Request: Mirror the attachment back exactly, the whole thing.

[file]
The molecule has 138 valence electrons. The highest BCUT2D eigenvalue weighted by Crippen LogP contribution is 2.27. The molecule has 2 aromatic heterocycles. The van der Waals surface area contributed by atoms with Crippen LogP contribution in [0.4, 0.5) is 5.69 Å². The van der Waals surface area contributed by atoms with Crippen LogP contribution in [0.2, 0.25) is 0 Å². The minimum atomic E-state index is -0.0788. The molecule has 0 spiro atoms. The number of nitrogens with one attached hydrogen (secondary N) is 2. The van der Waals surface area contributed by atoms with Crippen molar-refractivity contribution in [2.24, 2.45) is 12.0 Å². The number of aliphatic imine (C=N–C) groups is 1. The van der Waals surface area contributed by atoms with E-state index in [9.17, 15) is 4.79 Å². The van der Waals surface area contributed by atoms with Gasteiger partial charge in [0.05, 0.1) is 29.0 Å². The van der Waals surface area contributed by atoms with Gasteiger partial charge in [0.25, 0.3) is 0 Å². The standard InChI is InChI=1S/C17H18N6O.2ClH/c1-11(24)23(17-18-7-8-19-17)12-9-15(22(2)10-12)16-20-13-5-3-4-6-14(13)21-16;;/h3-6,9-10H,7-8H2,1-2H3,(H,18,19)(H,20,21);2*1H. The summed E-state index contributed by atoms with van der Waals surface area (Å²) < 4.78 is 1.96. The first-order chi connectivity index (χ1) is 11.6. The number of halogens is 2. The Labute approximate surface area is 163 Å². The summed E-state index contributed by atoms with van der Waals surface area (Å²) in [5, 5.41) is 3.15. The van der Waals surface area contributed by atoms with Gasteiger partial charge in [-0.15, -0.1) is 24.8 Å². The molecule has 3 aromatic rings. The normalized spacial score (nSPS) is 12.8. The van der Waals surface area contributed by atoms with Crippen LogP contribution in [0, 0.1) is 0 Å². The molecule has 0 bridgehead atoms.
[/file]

The molecule has 138 valence electrons. The highest BCUT2D eigenvalue weighted by Crippen LogP contribution is 2.27. The molecule has 2 aromatic heterocycles. The van der Waals surface area contributed by atoms with Crippen LogP contribution in [0.4, 0.5) is 5.69 Å². The van der Waals surface area contributed by atoms with Crippen LogP contribution in [0.2, 0.25) is 0 Å². The minimum atomic E-state index is -0.0788. The molecule has 0 spiro atoms. The number of nitrogens with one attached hydrogen (secondary N) is 2. The van der Waals surface area contributed by atoms with Crippen molar-refractivity contribution in [2.24, 2.45) is 12.0 Å². The number of aliphatic imine (C=N–C) groups is 1. The van der Waals surface area contributed by atoms with E-state index in [9.17, 15) is 4.79 Å². The van der Waals surface area contributed by atoms with Gasteiger partial charge in [0.05, 0.1) is 29.0 Å². The van der Waals surface area contributed by atoms with Gasteiger partial charge in [0.25, 0.3) is 0 Å². The standard InChI is InChI=1S/C17H18N6O.2ClH/c1-11(24)23(17-18-7-8-19-17)12-9-15(22(2)10-12)16-20-13-5-3-4-6-14(13)21-16;;/h3-6,9-10H,7-8H2,1-2H3,(H,18,19)(H,20,21);2*1H. The summed E-state index contributed by atoms with van der Waals surface area (Å²) < 4.78 is 1.96. The first-order chi connectivity index (χ1) is 11.6. The number of halogens is 2. The Labute approximate surface area is 163 Å². The summed E-state index contributed by atoms with van der Waals surface area (Å²) in [5, 5.41) is 3.15. The van der Waals surface area contributed by atoms with Gasteiger partial charge in [-0.15, -0.1) is 24.8 Å². The molecule has 3 aromatic rings. The normalized spacial score (nSPS) is 12.8. The van der Waals surface area contributed by atoms with Crippen LogP contribution in [0, 0.1) is 0 Å². The molecule has 0 bridgehead atoms.